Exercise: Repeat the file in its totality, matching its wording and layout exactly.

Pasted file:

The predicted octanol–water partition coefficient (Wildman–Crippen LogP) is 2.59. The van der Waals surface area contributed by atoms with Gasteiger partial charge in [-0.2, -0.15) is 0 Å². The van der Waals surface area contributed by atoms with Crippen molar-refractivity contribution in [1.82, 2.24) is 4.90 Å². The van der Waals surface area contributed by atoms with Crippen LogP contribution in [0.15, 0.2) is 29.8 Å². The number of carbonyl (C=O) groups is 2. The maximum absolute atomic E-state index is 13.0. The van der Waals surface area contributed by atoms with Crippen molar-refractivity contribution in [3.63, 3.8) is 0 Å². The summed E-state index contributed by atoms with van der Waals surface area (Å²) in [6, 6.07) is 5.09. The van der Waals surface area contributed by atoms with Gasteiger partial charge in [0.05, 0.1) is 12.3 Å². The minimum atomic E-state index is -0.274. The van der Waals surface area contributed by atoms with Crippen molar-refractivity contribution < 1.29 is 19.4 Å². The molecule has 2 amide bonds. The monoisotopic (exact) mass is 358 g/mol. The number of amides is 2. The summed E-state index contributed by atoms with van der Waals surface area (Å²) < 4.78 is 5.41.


The predicted octanol–water partition coefficient (Wildman–Crippen LogP) is 2.59. The van der Waals surface area contributed by atoms with Gasteiger partial charge in [-0.2, -0.15) is 0 Å². The van der Waals surface area contributed by atoms with Crippen molar-refractivity contribution in [1.82, 2.24) is 4.90 Å². The van der Waals surface area contributed by atoms with Crippen LogP contribution in [0.15, 0.2) is 29.8 Å². The number of carbonyl (C=O) groups is 2. The maximum absolute atomic E-state index is 13.0. The van der Waals surface area contributed by atoms with Crippen molar-refractivity contribution in [3.63, 3.8) is 0 Å². The summed E-state index contributed by atoms with van der Waals surface area (Å²) in [6, 6.07) is 5.09. The van der Waals surface area contributed by atoms with Gasteiger partial charge in [0.05, 0.1) is 12.3 Å². The minimum atomic E-state index is -0.274. The van der Waals surface area contributed by atoms with Crippen molar-refractivity contribution < 1.29 is 19.4 Å². The molecule has 2 amide bonds. The monoisotopic (exact) mass is 358 g/mol. The number of amides is 2. The summed E-state index contributed by atoms with van der Waals surface area (Å²) < 4.78 is 5.41.